I’ve just returned from two weeks in France, the first week on the International Statistical Ecology Conference 2014 in Montpellier, and the second at the Laboratoire d’Écologie Alpine (LECA) in Grenoble, visiting the groups of Wilfried Thuiller and Sébastien Lavergne, which was both great.
Some impressions from the ISEC:
- First of all, my compliments to the local organizers, who handled their job with enchanting Mediterranean charme.
- For the future: don’t be afraid to present at an ISEC if you’re not a hardcore statistician. The majority of people were stats users rather than developers or statisticians, and it was overall a very friendly crowd.
- Nearly everyone was using hierarchical Bayesian models.
- In general, the presentations confirmed one problem I see with the current practice of Bayesian inference, which is that it allows specifying and fitting very sophisticated models, but involves few checks of the assumptions of those models. I’m thinking about checking residuals, model selection, cross validation. All possible, but rarely done in practice, clearly also because of the computational burden. I see this as a certain problem, because what are all the advances in model specification worth if you can’t systematically validate them.
- There were surprisingly few talks on ABC and related topics. I would have expected that more people are working on that. But we had two great keynotes on simulation-based inference, one by Marc Beaumont on ABC, and one by Simon Wood on his synthetic likelihood approach. I have argued earlier that the parallels between them are not sufficiently recognized. Neither of the keynotes made an attempt to bridge this gap though, although Marc Beaumont made a few comments in this direction. Marc also presented some new ABC application together with Richard Sibly, using ABC to fit an earthworm model. I guess it’s this model but I’m not sure. Looked interesting.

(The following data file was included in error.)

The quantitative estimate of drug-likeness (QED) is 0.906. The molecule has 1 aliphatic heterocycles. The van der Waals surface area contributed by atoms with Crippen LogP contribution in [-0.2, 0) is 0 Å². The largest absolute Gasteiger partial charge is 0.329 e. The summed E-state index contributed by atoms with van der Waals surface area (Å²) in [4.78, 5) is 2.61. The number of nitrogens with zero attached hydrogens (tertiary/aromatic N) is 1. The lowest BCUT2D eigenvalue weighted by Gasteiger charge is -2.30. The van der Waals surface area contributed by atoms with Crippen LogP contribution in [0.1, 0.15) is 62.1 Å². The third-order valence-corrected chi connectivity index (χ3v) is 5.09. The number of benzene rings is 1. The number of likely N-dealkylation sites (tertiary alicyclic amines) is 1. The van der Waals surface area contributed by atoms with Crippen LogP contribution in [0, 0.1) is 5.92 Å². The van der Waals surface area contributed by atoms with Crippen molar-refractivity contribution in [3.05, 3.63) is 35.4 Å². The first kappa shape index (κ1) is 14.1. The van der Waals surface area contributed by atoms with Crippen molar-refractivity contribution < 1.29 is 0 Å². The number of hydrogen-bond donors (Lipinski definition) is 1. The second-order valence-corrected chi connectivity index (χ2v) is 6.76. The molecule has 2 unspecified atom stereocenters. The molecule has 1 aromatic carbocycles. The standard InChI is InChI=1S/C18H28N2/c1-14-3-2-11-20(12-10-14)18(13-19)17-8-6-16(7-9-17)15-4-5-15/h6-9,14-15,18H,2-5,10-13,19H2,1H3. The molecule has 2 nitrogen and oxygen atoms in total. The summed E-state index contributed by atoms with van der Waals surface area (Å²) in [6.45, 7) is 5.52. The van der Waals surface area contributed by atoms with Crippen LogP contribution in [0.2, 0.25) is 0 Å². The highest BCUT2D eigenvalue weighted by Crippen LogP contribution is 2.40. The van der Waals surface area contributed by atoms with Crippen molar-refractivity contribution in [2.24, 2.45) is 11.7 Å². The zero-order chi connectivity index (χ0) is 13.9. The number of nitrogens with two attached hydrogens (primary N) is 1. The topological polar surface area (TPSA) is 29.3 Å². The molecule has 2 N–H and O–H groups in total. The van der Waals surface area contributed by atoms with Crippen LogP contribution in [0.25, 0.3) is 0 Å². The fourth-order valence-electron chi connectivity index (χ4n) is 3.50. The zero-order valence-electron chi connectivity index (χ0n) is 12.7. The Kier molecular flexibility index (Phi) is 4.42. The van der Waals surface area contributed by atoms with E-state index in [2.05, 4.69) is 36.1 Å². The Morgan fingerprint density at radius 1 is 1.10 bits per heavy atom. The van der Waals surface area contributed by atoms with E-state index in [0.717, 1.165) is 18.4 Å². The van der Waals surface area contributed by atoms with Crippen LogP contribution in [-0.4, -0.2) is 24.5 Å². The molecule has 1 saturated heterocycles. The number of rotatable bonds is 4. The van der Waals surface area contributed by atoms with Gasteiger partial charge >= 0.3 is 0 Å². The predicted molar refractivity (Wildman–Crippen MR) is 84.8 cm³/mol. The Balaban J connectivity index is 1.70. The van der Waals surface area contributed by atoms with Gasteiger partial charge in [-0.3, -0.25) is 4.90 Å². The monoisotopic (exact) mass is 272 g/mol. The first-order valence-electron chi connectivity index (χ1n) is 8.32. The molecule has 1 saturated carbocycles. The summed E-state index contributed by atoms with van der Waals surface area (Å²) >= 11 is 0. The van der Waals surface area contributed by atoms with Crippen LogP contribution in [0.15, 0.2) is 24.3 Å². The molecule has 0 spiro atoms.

- Perry de Valpine gave a great plenary in general. He also presented a new Bayesian modeling framework, NIMBLE, that uses the BUGS model specification, translates this in C++ similar to STAN, but offers the possibility to specify your own sampling / simulation algorithms. Hence, a kind of hybrid between a general programming language and a DAG model specification language. Seemed worth trying out.
- On the topic of new frameworks: quite a bit of fuzz about AD model builder. I had heard of it but haven’t used it yet. From what I understand, it does fast MLE inference for nonlinear or hierarchical models via Laplace approximation. People I talked to were very positive about it, but I am still a bit skeptical whether a Laplace approximation is stable for more complicated problems. Another thing to try out.
- Ben Bolker gave a keynote on statistical machismo, citing the discussion initiated by Brian McGill as well as his own recent post on statistical software over at Dynamic Ecology. In the beginning I thought this could get controversial, but then it went into all too familiar directions for my taste. At least, it got a good discussion going on why we, the editors and reviewers, are always pushing for new methods (not that this hasn’t been said before).
- And many other interesting talks I won’t be able to cover here, for example keynotes by Marti Anderson, Nicholas Gotelli and Chris Wikle, and a great number of other interesting talks.
I was very happy to have my own talk on inference in chaotic state space models right after Simon’s keynote that largely dealt with the same topic. The talk was motivated by the story around this comment that we sent to PNAS last year, but concentrates more on the underlying problem of estimating state-space models when the dynamics are chaotic. If you are interested, here are the slides